C. When it was raining
D. No change
Explanation: Since they used a word ‘starting’ which means it was about to start, when they were going.
Option C can be eliminated, since there is no mentioning about start or when it is or was raining.
Option B can be eliminated, since “is”, which is the present tense helping verb usage. But the sentence should be in past tense. So, usage of “is” is wrong.
The second part of the sentence must be in simple past, since it was about to start or just started. So, Option A is the correct choice.
A. Made from bird feather, the strongest quills were those taken from living birds during the spring season.
B. The fine outer feathers from the left wing were favoured as they curved out-ward and away when used by a right handed writer.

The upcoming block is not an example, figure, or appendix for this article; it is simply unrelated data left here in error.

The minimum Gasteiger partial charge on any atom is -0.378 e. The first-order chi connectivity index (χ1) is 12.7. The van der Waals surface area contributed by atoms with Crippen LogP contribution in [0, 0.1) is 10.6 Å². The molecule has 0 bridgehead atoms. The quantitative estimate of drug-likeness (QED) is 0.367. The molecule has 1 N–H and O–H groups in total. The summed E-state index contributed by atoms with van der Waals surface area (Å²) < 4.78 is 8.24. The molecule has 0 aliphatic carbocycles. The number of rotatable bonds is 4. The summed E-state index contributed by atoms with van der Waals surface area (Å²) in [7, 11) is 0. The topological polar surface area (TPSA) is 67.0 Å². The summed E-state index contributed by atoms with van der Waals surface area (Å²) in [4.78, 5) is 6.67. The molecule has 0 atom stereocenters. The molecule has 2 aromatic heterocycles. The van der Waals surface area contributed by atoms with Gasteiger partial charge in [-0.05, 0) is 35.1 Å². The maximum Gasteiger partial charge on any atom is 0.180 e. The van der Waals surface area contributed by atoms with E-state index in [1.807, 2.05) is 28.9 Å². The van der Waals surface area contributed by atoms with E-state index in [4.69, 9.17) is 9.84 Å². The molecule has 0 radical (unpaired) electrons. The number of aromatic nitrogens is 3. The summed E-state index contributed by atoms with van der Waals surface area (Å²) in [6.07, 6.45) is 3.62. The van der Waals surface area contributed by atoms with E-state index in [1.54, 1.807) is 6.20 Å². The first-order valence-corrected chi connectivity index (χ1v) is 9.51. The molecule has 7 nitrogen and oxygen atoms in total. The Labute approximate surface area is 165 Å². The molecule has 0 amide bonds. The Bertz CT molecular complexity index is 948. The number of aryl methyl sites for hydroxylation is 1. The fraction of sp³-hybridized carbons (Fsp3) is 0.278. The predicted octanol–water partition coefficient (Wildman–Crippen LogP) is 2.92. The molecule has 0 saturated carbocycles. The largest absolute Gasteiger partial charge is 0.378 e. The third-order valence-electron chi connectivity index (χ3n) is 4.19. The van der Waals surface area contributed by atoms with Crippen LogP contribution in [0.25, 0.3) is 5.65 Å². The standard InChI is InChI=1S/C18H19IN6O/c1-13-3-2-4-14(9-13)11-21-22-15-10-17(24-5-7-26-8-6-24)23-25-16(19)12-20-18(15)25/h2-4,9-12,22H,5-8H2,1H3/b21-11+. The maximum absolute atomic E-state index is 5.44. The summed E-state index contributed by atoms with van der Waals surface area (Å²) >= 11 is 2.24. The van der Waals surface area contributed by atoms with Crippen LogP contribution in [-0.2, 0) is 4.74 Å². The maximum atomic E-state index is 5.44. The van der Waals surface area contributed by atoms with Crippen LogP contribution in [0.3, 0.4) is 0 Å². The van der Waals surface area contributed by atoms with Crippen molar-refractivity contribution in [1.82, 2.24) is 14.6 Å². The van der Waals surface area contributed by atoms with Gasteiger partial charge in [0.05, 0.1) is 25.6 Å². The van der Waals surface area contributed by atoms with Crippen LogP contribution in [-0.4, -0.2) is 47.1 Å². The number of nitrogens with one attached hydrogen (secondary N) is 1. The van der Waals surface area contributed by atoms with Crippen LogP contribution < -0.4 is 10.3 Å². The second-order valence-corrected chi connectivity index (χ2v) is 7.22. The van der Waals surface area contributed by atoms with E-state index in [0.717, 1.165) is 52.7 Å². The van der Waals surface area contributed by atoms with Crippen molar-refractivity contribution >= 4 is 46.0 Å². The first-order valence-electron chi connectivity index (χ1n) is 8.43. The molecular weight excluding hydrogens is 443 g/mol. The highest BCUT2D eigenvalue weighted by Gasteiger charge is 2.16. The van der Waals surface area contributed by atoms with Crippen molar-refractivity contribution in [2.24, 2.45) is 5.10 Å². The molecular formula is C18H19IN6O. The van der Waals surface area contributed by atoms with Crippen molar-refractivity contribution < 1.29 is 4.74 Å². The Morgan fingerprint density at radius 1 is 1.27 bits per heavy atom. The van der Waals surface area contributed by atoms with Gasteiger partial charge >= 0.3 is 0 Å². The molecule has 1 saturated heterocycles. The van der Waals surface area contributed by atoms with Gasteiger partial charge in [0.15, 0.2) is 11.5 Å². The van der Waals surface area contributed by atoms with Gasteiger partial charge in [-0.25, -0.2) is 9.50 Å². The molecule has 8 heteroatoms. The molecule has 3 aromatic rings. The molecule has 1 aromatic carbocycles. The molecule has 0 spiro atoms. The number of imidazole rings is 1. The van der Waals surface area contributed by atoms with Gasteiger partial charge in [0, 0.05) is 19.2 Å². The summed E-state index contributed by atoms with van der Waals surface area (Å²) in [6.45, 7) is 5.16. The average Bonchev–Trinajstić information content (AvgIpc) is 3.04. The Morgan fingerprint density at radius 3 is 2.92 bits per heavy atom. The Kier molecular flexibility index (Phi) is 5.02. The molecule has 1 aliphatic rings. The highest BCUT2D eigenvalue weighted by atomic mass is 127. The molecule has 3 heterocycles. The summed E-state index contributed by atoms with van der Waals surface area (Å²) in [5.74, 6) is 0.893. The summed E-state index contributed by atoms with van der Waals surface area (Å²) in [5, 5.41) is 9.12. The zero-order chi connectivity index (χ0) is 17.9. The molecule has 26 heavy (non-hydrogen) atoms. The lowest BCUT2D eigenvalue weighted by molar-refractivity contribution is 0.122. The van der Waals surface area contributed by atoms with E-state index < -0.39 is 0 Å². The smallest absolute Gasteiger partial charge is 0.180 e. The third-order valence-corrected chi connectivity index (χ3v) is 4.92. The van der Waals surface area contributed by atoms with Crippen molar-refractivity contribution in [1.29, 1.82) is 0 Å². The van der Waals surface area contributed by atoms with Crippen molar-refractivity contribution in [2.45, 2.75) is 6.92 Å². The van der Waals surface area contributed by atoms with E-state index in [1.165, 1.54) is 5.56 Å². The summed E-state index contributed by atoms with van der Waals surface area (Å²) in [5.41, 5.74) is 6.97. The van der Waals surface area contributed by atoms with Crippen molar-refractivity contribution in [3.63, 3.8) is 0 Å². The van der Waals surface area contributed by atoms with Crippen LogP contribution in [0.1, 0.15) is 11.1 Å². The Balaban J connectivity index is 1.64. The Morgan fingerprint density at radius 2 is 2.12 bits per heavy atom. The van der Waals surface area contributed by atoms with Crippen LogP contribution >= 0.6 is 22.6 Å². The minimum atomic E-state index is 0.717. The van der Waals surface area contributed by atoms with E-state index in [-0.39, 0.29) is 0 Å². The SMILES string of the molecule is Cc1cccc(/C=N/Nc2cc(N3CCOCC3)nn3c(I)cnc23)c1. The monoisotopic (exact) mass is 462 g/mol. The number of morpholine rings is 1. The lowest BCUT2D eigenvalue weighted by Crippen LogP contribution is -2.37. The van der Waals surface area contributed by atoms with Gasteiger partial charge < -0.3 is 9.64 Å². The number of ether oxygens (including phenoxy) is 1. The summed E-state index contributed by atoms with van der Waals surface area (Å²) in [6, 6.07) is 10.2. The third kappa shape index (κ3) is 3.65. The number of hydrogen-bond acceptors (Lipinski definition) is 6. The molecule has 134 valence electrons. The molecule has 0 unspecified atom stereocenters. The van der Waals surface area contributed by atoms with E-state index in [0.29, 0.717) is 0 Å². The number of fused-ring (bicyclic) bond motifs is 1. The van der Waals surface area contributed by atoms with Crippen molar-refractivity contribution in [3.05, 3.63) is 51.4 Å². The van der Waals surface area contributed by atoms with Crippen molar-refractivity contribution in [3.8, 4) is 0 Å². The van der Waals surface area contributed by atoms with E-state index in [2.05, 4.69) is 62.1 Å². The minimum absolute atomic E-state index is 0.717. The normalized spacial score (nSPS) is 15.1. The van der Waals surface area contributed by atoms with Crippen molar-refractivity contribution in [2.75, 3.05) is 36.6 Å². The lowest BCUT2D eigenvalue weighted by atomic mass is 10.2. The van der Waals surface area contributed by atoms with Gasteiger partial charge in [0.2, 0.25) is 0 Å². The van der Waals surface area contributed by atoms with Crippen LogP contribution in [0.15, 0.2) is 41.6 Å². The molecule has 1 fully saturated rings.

C. For fine lines, crow feathers were the best closely followed by those of the eagle, owl, hawk and turkey.
D. The writing instrument that dominated for the longest period in history - over one thousand years - was the quill pen introduced around 700 A.D.
E. Goose feathers were the most common in usage, while those of the swan were considered premium grade, being more scarce and expensive.
Explanation: The introduction or opening sentence of the paragraph is mentioned in sentence D.
With D as a start, only option A is there.
So, the correct answer is option A.
Explanation: The meaning of the word ‘Sentient’ is – conscious of sense impressions.
As opposite word is required, unconscious is the only fit.
So, option C is the correct answer.